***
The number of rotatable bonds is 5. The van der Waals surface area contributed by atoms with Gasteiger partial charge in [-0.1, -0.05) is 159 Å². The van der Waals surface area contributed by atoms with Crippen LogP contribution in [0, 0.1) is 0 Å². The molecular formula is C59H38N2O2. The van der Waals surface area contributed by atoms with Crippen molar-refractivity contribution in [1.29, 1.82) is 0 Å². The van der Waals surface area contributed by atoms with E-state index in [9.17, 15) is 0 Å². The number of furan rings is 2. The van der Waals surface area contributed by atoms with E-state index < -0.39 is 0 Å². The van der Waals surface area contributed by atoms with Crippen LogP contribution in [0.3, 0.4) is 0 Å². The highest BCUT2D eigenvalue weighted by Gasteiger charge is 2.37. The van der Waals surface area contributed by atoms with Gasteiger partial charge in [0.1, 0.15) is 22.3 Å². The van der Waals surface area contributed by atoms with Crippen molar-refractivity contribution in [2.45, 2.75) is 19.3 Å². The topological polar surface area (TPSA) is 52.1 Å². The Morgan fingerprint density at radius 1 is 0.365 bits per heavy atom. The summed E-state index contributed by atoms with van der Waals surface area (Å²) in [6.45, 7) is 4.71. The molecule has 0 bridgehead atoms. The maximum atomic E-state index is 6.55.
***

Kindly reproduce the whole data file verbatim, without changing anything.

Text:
The number of rotatable bonds is 5. The van der Waals surface area contributed by atoms with Gasteiger partial charge in [-0.1, -0.05) is 159 Å². The van der Waals surface area contributed by atoms with Crippen LogP contribution in [0, 0.1) is 0 Å². The molecular formula is C59H38N2O2. The van der Waals surface area contributed by atoms with Crippen molar-refractivity contribution in [1.29, 1.82) is 0 Å². The van der Waals surface area contributed by atoms with E-state index in [9.17, 15) is 0 Å². The number of furan rings is 2. The van der Waals surface area contributed by atoms with E-state index < -0.39 is 0 Å². The van der Waals surface area contributed by atoms with Crippen LogP contribution in [0.3, 0.4) is 0 Å². The highest BCUT2D eigenvalue weighted by Gasteiger charge is 2.37. The van der Waals surface area contributed by atoms with Gasteiger partial charge in [0.1, 0.15) is 22.3 Å². The van der Waals surface area contributed by atoms with Crippen molar-refractivity contribution in [2.45, 2.75) is 19.3 Å². The topological polar surface area (TPSA) is 52.1 Å². The Morgan fingerprint density at radius 1 is 0.365 bits per heavy atom. The summed E-state index contributed by atoms with van der Waals surface area (Å²) in [6.45, 7) is 4.71. The molecule has 0 bridgehead atoms. The maximum atomic E-state index is 6.55.